With Golden Gate Bridge officials ready to begin the process of moving toward all-electronic tolls next month, a push by the district to get more people to use FasTrak is under way.
The bridge district's Board of Directors has already voted to eliminate the 32 toll-takers on the span. The move, among other steps, will help bail the district out of a $66 million budget shortfall over the next five years.
Once the toll-takers are off the span - that likely will occur in February - only electronic payments will be accepted. In anticipation, the bridge district is encouraging those who do not have FasTrak transponders to sign up for them. A pre-paid account, typically set up with a credit card, is
required. Tolls are deducted with each crossing and replenished. A statement is sent to motorists monthly documenting each crossing.
Presently seven out of 10 people who cross the span have FasTrak; the highest percentage are morning and afternoon commuters. Of those who travel between 6 and 10 a.m., 86 percent use FasTrak. During the afternoon commute between 4 and 6 p.m., 74 percent use electronic tolls.
"But FasTrak is not just for commuters," said Mary Currie, bridge district spokeswoman. "When we started FasTrak in July 2000 we wanted to break the gridlock and we did. The 15- to 20-minute waits at the toll plaza are gone. We now want to get the message out that FasTrak is for all motorists."
Drivers can sign up for
FasTrak at Walgreens, Costco, Safeway and other outlets, Currie said.
The more people who have FasTrak, the easier the transition to life without toll-takers, who have been part of the fabric of the bridge since it opened in 1937. The district will save roughly $19 million over eight years in salaries and benefits when toll-takers are gone. A toll-taker's base annual salary starts at $48,672 and tops out at $54,080. It will cost $3.2 million, however, to get the all-electronic system up and running.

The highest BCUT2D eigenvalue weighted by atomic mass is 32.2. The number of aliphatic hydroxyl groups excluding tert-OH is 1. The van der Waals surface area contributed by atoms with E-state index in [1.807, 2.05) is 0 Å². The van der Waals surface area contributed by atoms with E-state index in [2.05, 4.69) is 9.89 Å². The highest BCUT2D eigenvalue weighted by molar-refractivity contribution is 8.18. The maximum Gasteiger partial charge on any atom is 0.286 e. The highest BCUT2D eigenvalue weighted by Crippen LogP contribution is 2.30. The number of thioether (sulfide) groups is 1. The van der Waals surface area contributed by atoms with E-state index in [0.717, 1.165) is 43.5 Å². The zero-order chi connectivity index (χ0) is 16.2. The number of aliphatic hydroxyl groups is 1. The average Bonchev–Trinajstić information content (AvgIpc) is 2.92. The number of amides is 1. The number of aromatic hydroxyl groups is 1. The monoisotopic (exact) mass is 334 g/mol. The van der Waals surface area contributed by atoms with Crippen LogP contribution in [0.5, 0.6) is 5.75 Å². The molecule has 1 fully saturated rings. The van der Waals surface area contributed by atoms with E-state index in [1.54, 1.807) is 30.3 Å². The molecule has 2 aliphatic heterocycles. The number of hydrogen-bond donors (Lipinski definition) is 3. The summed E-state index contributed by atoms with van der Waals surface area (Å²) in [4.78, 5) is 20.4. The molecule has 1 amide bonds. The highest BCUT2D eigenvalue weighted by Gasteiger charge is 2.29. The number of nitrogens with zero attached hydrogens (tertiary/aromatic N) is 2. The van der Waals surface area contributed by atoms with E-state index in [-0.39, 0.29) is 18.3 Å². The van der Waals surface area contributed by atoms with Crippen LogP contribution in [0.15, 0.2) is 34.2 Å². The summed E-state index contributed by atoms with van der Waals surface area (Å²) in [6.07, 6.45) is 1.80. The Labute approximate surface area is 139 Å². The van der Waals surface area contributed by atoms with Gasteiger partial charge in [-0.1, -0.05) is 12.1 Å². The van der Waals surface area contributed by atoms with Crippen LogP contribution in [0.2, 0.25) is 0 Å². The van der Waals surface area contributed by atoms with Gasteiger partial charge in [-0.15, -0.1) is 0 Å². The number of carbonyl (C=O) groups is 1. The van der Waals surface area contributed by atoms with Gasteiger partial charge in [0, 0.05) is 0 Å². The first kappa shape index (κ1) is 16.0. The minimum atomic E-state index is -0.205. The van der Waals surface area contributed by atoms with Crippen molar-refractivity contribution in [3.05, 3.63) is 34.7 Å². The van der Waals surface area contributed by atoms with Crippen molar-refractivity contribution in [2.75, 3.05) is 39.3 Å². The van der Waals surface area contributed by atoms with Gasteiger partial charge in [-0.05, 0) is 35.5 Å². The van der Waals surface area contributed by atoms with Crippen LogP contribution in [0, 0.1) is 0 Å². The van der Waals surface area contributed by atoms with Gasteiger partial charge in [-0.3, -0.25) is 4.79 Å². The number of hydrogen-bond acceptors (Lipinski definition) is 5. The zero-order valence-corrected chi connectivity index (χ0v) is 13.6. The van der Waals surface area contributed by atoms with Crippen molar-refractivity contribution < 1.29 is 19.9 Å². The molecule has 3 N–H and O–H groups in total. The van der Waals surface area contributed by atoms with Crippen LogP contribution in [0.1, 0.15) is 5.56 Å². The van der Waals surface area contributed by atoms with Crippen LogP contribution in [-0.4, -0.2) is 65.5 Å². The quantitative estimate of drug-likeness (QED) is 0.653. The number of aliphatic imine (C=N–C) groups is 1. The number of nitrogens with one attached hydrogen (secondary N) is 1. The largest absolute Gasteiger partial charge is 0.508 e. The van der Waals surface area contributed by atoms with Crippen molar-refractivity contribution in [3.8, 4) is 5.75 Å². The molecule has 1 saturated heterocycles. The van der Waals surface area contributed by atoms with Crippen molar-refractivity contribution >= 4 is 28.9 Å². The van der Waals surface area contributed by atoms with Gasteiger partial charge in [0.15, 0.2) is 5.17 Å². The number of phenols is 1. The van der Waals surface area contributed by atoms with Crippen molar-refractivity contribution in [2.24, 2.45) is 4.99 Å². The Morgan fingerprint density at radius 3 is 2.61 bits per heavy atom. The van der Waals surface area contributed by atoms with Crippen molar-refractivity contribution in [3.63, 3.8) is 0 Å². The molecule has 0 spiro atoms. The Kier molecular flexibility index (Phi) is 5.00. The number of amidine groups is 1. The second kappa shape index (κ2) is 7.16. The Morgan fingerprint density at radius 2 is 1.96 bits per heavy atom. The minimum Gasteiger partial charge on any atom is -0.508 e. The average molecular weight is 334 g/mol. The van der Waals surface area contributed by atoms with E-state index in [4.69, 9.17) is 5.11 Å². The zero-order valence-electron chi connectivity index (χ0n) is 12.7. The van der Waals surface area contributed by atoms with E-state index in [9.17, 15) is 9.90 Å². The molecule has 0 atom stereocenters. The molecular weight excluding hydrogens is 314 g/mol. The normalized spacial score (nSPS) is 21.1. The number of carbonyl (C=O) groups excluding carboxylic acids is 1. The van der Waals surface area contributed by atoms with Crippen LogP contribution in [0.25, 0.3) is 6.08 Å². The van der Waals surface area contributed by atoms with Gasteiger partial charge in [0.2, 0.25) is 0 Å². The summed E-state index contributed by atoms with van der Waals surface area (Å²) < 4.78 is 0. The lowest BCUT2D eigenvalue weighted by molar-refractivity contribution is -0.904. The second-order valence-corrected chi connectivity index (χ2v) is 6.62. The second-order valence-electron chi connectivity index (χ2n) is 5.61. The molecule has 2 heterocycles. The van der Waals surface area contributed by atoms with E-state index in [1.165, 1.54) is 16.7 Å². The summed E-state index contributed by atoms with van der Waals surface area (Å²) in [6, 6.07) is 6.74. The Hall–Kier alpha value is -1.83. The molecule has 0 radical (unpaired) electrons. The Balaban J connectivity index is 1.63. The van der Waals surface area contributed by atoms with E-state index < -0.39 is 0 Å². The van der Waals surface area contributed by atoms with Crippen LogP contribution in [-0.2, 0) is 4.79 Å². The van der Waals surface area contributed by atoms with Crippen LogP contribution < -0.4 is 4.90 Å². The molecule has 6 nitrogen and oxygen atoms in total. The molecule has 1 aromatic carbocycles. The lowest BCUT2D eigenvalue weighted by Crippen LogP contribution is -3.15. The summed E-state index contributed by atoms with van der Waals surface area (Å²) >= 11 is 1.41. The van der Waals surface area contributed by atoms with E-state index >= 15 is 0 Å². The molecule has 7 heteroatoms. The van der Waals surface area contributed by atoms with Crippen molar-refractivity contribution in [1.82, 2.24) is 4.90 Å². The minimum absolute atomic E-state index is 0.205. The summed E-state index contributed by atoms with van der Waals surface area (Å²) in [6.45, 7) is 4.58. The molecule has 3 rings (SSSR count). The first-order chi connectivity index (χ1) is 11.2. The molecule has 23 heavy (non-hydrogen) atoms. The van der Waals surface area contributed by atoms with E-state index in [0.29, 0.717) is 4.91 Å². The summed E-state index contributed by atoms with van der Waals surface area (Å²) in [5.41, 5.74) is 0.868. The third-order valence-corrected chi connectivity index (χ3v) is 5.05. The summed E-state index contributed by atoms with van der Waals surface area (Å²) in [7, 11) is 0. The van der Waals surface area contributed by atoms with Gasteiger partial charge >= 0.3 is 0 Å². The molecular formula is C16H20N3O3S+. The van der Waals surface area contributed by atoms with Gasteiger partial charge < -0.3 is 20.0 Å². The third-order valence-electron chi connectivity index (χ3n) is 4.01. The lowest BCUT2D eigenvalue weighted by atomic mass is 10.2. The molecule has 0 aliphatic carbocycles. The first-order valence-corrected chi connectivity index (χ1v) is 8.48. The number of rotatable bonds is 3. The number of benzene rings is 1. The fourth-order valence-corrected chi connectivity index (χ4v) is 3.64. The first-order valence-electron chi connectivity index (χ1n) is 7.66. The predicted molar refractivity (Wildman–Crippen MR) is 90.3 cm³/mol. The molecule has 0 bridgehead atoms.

With no one to accept cash, the 20 million drivers who pass through the toll plaza annually will have to pay with FasTrak or utilize a new system dubbed "pay-by-plate." That system - like FasTrak - deducts payments from a driver's pre-paid account after the vehicle passes through the toll plaza. Bridge officials hope to test that system beginning next month.
The bridge district will also offer a one-time payment option that can be made up to 30 days before passing through the toll plaza.
There also will be retail outlets where bridge users can pay their toll in cash by providing their license plate numbers. Payments also will be accepted over the phone and online.
Those who do not do anything will be mailed a bill for the toll with a payment due in 21 days. After that time has elapsed they will be treated as toll violators and will be required to pay the toll and a $25 penalty. There will be no mechanism to accept cash payments at the bridge.
Only FasTrak users will pay a reduced $5 toll, all others will pay $6, which is what cash users pay now.
Bridge officials expect some initial problems with the new system, in particular with people who visit the area and are unfamiliar with the tolling structure. Each year about 500,000 crossings of the bridge are made by out-of-state drivers. Bridge officials considered keeping one of the 11 toll booths open for cash transactions, but decided against it, saying such a lane could back up and slow traffic on the span.
The Bay Area Toll Authority - which oversees operation of the state-owned Bay Area bridges including the Richmond-San Rafael Bridge - will closely watch how the all-electronic toll system works on the Golden Gate Bridge.
"We are definitely keeping an eye on the Golden Gate Bridge," said John Goodwin, spokesman for the toll authority. "There is no question that the future is all-electronic tolling. We will look very carefully to see how it goes and eventually we will have a similar transition, but there is no schedule for that."
Contact Mark Prado via email at email@example.com
©2012 The Marin Independent Journal (Novato, Calif.)
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